The usual advice when traveling with prescription medicine is to bring it in the original packaging. I'm wondering exactly how strictly that is enforced.

The medicine I take come in big cardboard boxes which contain blister cards that hold 3 months worth of pills together. Taking that entire thing would waste scarce backpack space, and would also amount to bringing much more drugs than I need for my trip, which is also generally advised against.

So what I'm doing is that I bring enough blister cards to get me through the vacation, in a plastic bag, and then I have the empty cardboard boxes (with personalized pharmacy labels on them) folded flat at the bottom of my luggage.

This has not caused me any problems, for the trivial reason that I've never had my bags inspected by customs anyway. However, if I were to be picked out for a random customs inspection, would it create any problems that the original packaging I bring doesn't actually physically surround the pills, as first viewed by the inspector? Anyone have concrete experience with this?

[I'm not asking about any particular destination; most guidance I've found about particular countries are at the same level of generality, so presumably there are not wildly different interpretations of "in original packaging" among countries that require that].

  • 1
    i had a similar thing with antibiotics for two people - both blister sheets fit in one box, so I did that, and brought the other box folded flat. But nobody ever looked at it so I have no proof this was a successful strategy. Sep 5, 2015 at 13:35

2 Answers 2


Basically the same as me. Three months' supply would take up most of my backpack. So I compress them and overpack the cardboard boxes with the blister packs, and then do three things that have made inspection easy:

  1. Keep the original containers. As you've done, keep them in the blister packs / containers - do NOT put tablets in unmarked bottles. This will raise TONS of questions.
  2. Keep your original prescription and labels.
  3. Have a letter from your doctor describing your medical condition, requirements and prescription.

Numbers 1 and 2 have always been enough for me - I actually always declare my drugs because 1) I get worried someone will claim I'm trying to import restricted 'drugs' and 2) the declare line in NZ/Aus is often shorter :D Number 3 has come up twice, and been enough to satisfy anyone.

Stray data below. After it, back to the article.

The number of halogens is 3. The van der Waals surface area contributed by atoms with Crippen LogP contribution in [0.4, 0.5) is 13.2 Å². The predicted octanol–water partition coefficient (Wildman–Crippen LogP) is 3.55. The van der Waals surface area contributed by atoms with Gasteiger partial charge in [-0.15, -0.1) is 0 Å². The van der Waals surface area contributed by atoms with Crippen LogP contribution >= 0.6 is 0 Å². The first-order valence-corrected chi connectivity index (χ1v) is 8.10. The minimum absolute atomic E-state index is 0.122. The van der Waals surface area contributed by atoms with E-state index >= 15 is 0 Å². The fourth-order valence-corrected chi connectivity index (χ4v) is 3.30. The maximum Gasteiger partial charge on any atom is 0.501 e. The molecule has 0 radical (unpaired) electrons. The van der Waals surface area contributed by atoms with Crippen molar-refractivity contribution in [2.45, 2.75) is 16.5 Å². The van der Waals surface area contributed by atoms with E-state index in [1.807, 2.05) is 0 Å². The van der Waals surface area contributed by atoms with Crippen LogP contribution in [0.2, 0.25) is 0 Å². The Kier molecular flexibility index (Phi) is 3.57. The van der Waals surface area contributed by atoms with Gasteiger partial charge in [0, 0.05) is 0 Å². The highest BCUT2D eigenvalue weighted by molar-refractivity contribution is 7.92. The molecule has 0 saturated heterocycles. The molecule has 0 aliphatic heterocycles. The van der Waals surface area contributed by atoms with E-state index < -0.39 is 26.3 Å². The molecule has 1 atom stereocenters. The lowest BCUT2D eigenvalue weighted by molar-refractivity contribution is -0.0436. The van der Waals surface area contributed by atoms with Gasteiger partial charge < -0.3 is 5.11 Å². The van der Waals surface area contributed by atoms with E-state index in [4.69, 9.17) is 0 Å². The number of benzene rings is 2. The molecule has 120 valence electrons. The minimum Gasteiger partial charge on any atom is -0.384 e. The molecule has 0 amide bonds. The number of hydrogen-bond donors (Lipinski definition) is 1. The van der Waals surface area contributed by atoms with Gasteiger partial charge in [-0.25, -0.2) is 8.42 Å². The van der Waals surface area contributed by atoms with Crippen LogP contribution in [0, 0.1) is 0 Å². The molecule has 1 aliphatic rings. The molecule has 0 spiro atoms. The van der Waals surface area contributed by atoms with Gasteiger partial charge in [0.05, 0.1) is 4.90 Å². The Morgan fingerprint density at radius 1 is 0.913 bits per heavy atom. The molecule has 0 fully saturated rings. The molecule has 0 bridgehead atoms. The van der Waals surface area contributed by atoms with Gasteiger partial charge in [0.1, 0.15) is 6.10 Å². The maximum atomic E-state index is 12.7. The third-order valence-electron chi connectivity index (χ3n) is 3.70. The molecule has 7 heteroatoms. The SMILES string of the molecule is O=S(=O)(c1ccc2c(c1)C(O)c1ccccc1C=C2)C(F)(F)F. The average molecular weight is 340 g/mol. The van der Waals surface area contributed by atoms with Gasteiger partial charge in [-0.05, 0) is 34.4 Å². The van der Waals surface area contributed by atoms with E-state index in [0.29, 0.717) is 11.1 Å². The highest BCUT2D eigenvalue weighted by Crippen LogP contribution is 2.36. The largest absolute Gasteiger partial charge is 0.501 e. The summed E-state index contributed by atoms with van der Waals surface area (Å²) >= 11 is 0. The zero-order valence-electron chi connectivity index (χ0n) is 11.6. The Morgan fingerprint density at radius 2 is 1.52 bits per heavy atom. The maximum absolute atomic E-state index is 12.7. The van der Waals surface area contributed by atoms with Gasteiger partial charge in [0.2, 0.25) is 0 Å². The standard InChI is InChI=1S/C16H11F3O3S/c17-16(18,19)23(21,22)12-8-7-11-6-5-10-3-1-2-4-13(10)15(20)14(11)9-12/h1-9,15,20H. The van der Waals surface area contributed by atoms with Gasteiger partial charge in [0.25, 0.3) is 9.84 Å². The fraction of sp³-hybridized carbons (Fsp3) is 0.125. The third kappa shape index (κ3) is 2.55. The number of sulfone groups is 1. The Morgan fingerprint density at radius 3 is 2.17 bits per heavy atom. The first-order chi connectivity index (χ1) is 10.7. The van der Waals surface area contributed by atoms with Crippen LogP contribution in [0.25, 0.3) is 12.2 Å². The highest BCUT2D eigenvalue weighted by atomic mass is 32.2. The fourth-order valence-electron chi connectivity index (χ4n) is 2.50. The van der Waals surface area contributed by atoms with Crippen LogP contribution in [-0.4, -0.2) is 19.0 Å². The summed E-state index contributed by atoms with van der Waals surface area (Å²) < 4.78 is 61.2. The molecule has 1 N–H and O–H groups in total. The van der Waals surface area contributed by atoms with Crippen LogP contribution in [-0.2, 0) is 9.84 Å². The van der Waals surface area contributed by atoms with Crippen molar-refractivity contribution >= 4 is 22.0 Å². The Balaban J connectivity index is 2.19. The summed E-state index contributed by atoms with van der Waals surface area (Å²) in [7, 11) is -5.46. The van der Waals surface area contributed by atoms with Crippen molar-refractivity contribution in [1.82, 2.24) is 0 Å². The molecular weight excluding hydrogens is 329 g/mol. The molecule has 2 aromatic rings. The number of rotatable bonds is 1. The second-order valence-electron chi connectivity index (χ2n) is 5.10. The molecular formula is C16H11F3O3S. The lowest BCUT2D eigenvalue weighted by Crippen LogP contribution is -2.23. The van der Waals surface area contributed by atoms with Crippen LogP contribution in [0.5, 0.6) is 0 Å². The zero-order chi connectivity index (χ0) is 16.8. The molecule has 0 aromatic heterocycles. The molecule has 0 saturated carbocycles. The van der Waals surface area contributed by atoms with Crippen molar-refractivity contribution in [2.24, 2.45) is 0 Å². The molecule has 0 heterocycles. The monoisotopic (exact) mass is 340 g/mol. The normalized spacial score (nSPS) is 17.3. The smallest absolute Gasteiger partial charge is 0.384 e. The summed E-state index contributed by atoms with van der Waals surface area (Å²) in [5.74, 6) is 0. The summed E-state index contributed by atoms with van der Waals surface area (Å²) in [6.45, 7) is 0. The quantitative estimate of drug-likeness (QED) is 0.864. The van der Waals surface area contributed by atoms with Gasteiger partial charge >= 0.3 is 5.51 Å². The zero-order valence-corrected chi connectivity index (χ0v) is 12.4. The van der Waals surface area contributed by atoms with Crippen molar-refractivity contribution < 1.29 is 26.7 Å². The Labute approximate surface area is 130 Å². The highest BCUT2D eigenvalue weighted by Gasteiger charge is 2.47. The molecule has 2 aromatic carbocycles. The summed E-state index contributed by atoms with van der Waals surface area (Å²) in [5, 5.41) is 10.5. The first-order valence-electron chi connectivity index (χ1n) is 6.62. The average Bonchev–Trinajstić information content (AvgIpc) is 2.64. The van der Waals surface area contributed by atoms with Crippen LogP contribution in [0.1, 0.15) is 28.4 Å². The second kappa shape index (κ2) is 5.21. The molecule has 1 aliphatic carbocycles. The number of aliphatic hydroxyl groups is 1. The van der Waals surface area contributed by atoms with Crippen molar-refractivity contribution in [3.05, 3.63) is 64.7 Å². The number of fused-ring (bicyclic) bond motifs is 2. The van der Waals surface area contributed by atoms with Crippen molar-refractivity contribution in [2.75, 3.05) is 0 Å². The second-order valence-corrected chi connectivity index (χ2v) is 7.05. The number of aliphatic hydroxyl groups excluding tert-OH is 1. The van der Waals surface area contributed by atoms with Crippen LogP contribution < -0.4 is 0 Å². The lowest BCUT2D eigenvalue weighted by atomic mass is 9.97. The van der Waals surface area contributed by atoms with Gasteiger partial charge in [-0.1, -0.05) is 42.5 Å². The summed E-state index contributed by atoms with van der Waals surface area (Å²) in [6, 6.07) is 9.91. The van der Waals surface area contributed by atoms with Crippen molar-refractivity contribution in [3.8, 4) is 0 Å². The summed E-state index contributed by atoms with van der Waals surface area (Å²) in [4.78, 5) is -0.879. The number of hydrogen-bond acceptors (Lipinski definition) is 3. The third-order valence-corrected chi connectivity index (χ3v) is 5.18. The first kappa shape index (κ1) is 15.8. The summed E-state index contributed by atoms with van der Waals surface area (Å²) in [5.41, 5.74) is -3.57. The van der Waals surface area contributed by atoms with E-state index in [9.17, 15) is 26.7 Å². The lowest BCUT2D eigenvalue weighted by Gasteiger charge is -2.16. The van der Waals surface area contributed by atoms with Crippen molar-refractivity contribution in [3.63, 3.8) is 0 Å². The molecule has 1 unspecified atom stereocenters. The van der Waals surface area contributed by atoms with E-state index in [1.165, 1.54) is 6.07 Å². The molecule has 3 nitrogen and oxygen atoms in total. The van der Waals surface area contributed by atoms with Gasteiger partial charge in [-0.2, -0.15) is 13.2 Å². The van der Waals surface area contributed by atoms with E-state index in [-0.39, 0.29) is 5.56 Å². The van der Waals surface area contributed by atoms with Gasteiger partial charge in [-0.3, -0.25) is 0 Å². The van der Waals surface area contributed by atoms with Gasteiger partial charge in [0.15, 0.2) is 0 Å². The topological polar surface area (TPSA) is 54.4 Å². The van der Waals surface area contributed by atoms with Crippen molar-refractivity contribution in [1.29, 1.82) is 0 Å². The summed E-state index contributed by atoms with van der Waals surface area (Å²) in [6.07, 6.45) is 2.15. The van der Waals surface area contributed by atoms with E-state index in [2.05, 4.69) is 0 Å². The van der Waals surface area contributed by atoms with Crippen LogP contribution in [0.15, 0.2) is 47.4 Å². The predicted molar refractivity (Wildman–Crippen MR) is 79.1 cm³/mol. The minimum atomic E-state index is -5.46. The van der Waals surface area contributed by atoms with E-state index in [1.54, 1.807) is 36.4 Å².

So long story short - you're doing the right things, but an additional letter can always be useful, especially with non-experienced police or officials in ... dodgier countries, to persuade them they've not found a drug mule (and are not getting a bribe out of you either!)

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    In some places (e.g., the UK) you don't have the original prescription (it's kept by the dispensing pharmacy).
    – gsnedders
    Sep 5, 2015 at 20:31
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    @gsnedders: But apparently this is a continuing prescription, so normally the pharmacy provide a note of what it is and when you next need a supply . Sep 6, 2015 at 0:03
  • That's correct. And also you don't have to have the original - that's just a suggestion if you do have it. The more documentation, the fewer unanswered questions, is the rule I follow.
    – Mark Mayo
    Sep 6, 2015 at 3:40
  • Some countries don't have the concept of a "continuing prescription" - not sure if that is the case in the UK, but there are definitely countries where you always need to get a new one from your doctor whenever you run of out of supplies. The pharmacy won't issue anything on paper except for the receipt in such a case.
    – DCTLib
    Sep 6, 2015 at 9:00
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    Here we don't even get prescriptions on paper anymore. It's just an electronic transmission from the doctor to the pharmacy, authorizing the latter to sell me such-and-such drugs. Sep 7, 2015 at 19:34

I have to take medication with me all the time. Five or six different kinds. The largest box contains twenty blister packs of 10 capsules each. It measures

16 x 6.5 x 16 (cm)

I do as follows...

  1. Remove the blister packs, separate what's needed
  2. Open all the flaps on the box and press it into a flat surface
  3. Pack the flattened boxes together in a travel wallet (for visualization purposes, I use the Victorinox Travel Wallet which you can see in a Google search, but I suppose any comparable travel wallet will do).
  4. Pack the blister packs in the side pocket of my hand luggage (for visualization purposes, I use a Lightspeed Gann, but any comparable product will do)
  5. Fold the prescription orders down to a small flat surface and put them with the blister packs.

Two of the medications I take are controlled substances and I am informed that they can be sold on the streets of NYC for USD 20 per capsule. So whether I'm asked or not I always make a big deal about it with customs. I bring it up first and tell them I have controlled substances with me. I travelled to Dallas last month and had to 'follow the blue line' to the customs desk and showed my blister packs and prescription orders, the fellow typed something (presumably Google) and dismissed me. In June I did the same thing in Russia (Stavropol) and had essentially the same result. Both times the process took about two minutes, and both times the agents did not want to inspect the boxes.

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